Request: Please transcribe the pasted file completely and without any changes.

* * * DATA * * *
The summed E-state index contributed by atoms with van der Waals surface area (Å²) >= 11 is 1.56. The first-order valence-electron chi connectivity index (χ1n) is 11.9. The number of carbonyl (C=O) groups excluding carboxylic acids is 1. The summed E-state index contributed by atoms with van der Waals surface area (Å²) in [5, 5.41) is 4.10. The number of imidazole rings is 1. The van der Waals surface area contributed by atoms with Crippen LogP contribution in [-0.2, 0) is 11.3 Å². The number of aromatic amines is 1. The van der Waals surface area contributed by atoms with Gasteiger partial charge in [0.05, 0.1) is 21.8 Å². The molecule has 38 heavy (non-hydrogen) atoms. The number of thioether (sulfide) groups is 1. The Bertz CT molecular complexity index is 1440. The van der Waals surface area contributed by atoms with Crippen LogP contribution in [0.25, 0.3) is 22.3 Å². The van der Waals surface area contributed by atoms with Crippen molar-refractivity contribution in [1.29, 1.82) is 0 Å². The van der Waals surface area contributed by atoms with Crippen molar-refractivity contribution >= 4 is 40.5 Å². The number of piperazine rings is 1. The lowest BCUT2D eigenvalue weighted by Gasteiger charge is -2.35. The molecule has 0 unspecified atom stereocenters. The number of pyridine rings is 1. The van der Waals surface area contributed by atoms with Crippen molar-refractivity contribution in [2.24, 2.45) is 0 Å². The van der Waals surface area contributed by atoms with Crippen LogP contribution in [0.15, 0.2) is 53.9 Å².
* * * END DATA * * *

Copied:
The summed E-state index contributed by atoms with van der Waals surface area (Å²) >= 11 is 1.56. The first-order valence-electron chi connectivity index (χ1n) is 11.9. The number of carbonyl (C=O) groups excluding carboxylic acids is 1. The summed E-state index contributed by atoms with van der Waals surface area (Å²) in [5, 5.41) is 4.10. The number of imidazole rings is 1. The van der Waals surface area contributed by atoms with Crippen LogP contribution in [-0.2, 0) is 11.3 Å². The number of aromatic amines is 1. The van der Waals surface area contributed by atoms with Gasteiger partial charge in [0.05, 0.1) is 21.8 Å². The molecule has 38 heavy (non-hydrogen) atoms. The number of thioether (sulfide) groups is 1. The Bertz CT molecular complexity index is 1440. The van der Waals surface area contributed by atoms with Crippen LogP contribution in [0.25, 0.3) is 22.3 Å². The van der Waals surface area contributed by atoms with Crippen molar-refractivity contribution in [1.29, 1.82) is 0 Å². The van der Waals surface area contributed by atoms with Crippen molar-refractivity contribution >= 4 is 40.5 Å². The number of piperazine rings is 1. The lowest BCUT2D eigenvalue weighted by Gasteiger charge is -2.35. The molecule has 0 unspecified atom stereocenters. The number of pyridine rings is 1. The van der Waals surface area contributed by atoms with Crippen molar-refractivity contribution in [2.24, 2.45) is 0 Å². The van der Waals surface area contributed by atoms with Crippen LogP contribution in [0.15, 0.2) is 53.9 Å².